The Atlanta Journal-Constitution has published a letter by Robert Maranto, the 21st Century Chair in Leadership at the Department of Education Reform at the University of Arkansas, who writes that sometime since the universities were held as the beacon of knowledge in the world, they have lost the sense of higher purpose. With the schools' focus now being on attracting research funding and professors spending less time teaching than writing grant applications, the purpose of a higher education degree has become muddled.
Maranto says that in light of that ideological drift, it isn't surprising that many students are checking out and spending only 12 hours a week on studying — and as a result, Maranto argues, learning less and less. It takes half as much effort now to earn top college grades than it did in 1961 when students spent an average of 24 hours a week doing their work.
Maranto borrows and tinkers with a Communist-era joke to summarize this attitude, describing the relationship between professors and students as, "They pretend to teach us and we pretend to learn." This kind of disillusionment on the part of students could be directly contributing to a declining four-year graduation rate that now stands at below 30%. Higher rd leaders talk derisively about "diploma mills," little realizing that the current state of apathy is quickly turning even the most prestigious universities in the country into diploma mills, too.
We professors must take back college. We must recreate a culture of intellectual engagement. Students are never as pliable as in the months before and after starting college, making this a unique time to influence them. Yet with our usual inattention to undergraduates, faculty leave orientation to student affairs administrators, who emphasize recreation, vocation, and politically correct victimization–not learning.
Professors need to inspire passion in their students, Maranto says — a passion for attending a higher education institution when many can't, and a passion for their chosen field. However, the message will ring false unless the instructors unearth their own passion and commitment as well.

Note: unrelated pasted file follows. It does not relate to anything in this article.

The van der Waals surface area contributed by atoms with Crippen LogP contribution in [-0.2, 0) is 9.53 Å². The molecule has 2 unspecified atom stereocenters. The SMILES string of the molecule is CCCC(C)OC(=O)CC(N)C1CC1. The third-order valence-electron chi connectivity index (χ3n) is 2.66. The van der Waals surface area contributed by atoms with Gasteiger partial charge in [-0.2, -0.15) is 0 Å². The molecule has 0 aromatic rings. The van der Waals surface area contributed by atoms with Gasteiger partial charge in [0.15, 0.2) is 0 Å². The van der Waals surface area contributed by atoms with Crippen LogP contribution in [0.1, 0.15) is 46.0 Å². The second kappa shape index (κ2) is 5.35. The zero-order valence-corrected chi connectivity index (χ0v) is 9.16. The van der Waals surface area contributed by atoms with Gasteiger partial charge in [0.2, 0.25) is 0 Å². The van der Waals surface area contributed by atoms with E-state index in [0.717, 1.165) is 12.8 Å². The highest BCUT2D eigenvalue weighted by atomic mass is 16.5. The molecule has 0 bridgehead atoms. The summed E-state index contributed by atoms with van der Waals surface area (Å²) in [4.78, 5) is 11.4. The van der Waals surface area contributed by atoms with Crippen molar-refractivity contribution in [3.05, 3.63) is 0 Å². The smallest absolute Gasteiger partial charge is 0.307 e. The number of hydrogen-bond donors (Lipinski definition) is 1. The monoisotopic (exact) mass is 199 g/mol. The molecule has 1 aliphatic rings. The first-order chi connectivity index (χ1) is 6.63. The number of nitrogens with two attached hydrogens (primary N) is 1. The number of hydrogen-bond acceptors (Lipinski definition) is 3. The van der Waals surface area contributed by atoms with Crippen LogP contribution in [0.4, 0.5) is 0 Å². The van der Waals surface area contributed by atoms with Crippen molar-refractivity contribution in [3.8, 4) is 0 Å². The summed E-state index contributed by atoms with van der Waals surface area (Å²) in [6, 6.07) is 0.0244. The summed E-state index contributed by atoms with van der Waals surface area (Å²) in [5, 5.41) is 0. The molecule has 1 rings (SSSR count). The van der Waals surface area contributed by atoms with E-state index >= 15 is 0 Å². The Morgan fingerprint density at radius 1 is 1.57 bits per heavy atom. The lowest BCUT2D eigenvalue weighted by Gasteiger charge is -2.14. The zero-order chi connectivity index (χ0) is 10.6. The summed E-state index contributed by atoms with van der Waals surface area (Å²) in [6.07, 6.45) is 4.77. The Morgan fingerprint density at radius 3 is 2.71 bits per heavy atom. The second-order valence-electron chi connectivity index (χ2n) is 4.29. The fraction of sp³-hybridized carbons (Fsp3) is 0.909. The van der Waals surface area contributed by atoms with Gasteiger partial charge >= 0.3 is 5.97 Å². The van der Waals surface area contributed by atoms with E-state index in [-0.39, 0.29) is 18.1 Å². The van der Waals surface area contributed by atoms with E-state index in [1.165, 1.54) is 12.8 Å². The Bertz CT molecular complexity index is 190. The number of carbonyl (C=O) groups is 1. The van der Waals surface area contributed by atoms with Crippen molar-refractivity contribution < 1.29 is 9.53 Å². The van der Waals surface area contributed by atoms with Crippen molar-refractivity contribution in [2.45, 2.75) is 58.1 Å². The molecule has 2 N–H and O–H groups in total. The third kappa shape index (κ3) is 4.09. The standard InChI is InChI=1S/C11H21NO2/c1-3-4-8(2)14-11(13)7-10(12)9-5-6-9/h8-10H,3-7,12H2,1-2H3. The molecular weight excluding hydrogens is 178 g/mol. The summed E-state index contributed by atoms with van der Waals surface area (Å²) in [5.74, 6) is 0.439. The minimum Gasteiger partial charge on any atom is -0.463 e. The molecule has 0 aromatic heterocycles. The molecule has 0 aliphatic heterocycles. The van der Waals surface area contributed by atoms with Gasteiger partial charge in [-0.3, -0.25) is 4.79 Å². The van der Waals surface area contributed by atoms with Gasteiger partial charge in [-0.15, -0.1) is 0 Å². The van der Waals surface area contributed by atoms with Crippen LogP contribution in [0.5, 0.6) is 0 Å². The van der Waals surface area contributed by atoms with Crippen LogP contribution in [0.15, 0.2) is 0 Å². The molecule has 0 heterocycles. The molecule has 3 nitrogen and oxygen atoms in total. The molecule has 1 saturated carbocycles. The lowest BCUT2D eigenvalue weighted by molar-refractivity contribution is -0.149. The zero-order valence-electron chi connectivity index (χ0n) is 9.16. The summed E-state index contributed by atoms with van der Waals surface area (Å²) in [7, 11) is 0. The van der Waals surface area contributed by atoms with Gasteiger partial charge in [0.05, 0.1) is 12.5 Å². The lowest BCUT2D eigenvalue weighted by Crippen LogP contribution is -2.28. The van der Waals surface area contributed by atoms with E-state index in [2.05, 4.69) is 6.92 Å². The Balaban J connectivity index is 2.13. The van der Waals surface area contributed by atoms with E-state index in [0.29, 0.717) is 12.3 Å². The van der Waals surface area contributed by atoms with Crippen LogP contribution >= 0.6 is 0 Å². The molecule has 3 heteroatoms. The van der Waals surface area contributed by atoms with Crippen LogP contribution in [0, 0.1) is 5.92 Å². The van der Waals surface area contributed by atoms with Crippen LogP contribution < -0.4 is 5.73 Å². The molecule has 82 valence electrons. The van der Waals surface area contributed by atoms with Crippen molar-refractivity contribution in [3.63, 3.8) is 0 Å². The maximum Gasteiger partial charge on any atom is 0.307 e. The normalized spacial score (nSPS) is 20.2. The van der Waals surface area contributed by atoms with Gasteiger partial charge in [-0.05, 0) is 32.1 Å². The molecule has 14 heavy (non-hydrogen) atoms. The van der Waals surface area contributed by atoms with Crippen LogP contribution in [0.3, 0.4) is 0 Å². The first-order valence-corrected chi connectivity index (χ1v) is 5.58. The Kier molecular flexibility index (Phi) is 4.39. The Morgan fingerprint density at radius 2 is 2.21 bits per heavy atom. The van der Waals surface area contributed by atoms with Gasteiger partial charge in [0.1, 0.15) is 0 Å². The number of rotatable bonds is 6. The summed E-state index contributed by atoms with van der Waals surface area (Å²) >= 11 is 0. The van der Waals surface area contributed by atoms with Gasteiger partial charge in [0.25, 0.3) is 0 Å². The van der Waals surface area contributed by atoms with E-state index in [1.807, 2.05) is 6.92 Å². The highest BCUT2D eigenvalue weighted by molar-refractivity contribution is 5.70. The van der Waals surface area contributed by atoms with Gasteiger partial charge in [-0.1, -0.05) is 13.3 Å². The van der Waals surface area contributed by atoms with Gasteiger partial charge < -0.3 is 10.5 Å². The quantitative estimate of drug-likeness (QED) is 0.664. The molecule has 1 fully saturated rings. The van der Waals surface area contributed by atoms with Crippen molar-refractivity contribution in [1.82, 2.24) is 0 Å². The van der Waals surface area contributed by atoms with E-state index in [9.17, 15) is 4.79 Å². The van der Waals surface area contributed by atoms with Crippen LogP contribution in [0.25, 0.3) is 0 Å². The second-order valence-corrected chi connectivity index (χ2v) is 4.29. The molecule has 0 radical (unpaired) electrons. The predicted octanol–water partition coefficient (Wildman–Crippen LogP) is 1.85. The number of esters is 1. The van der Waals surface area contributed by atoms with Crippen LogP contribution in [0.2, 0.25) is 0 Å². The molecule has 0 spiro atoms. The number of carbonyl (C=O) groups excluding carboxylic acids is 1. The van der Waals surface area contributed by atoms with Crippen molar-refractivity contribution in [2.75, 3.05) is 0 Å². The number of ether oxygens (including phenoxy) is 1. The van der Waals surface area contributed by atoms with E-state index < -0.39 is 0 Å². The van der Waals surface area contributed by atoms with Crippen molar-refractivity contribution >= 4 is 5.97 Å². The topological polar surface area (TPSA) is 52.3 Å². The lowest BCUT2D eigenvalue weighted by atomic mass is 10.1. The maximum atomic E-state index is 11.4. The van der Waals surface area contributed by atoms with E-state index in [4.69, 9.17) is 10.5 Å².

One of the first things that professors can do to reclaim that commitment is to abandon the long-held practice of relegating teaching of introductory classes to graduate student assistants, instead taking back the reins themselves. Instead of saving themselves for advanced seminars, Maranto says that professors should put their experience and teaching skills in front of students at the time when they are most passionate about the choice of major they have made as they introduce young adults to the full complexity of the intellectual world:
Finally, colleges should be intellectual environments, yet they rarely hold debates on controversial matters like same sex marriage, affirmative action, progressive taxation, and America's role in the world. Some academics presume that only "progressive" stands are acceptable. This sends a clear message that we do not value or even tolerate serious intellectual engagement and ideological diversity. Accordingly, colleges must sponsor regular debates on the same issues contested in the vibrant democracy of our host nation.